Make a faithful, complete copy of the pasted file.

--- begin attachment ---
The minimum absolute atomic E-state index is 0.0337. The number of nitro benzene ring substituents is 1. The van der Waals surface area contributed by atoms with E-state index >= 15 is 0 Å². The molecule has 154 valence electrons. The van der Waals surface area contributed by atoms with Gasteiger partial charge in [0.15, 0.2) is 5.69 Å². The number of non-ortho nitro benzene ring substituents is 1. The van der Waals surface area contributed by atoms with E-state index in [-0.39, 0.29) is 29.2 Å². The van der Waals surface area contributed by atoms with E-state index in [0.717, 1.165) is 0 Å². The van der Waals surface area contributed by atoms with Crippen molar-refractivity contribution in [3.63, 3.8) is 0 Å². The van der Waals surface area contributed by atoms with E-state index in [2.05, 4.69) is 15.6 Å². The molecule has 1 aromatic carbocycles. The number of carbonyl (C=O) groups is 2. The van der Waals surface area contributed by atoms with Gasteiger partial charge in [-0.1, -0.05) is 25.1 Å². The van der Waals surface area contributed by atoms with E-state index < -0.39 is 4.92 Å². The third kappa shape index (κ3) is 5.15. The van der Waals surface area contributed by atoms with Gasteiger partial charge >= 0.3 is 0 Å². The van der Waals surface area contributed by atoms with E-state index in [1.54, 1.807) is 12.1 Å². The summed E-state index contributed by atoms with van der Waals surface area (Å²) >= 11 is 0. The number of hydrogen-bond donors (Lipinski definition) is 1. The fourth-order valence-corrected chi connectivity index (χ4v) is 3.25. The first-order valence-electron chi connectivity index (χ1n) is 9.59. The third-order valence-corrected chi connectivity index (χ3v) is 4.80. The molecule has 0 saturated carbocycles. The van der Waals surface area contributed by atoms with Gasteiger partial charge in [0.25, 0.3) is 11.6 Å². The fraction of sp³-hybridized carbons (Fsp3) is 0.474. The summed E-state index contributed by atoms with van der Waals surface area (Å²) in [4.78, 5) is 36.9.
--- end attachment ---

The minimum absolute atomic E-state index is 0.0337. The number of nitro benzene ring substituents is 1. The van der Waals surface area contributed by atoms with E-state index >= 15 is 0 Å². The molecule has 154 valence electrons. The van der Waals surface area contributed by atoms with Gasteiger partial charge in [0.15, 0.2) is 5.69 Å². The number of non-ortho nitro benzene ring substituents is 1. The van der Waals surface area contributed by atoms with E-state index in [-0.39, 0.29) is 29.2 Å². The van der Waals surface area contributed by atoms with E-state index in [0.717, 1.165) is 0 Å². The van der Waals surface area contributed by atoms with Crippen molar-refractivity contribution in [3.63, 3.8) is 0 Å². The van der Waals surface area contributed by atoms with E-state index in [2.05, 4.69) is 15.6 Å². The molecule has 1 aromatic carbocycles. The number of carbonyl (C=O) groups is 2. The van der Waals surface area contributed by atoms with Gasteiger partial charge in [-0.1, -0.05) is 25.1 Å². The van der Waals surface area contributed by atoms with E-state index < -0.39 is 4.92 Å². The third kappa shape index (κ3) is 5.15. The van der Waals surface area contributed by atoms with Gasteiger partial charge >= 0.3 is 0 Å². The van der Waals surface area contributed by atoms with E-state index in [1.54, 1.807) is 12.1 Å². The summed E-state index contributed by atoms with van der Waals surface area (Å²) >= 11 is 0. The number of hydrogen-bond donors (Lipinski definition) is 1. The fourth-order valence-corrected chi connectivity index (χ4v) is 3.25. The first-order valence-electron chi connectivity index (χ1n) is 9.59. The third-order valence-corrected chi connectivity index (χ3v) is 4.80. The molecule has 0 saturated carbocycles. The van der Waals surface area contributed by atoms with Gasteiger partial charge in [0.25, 0.3) is 11.6 Å². The fraction of sp³-hybridized carbons (Fsp3) is 0.474. The summed E-state index contributed by atoms with van der Waals surface area (Å²) in [4.78, 5) is 36.9.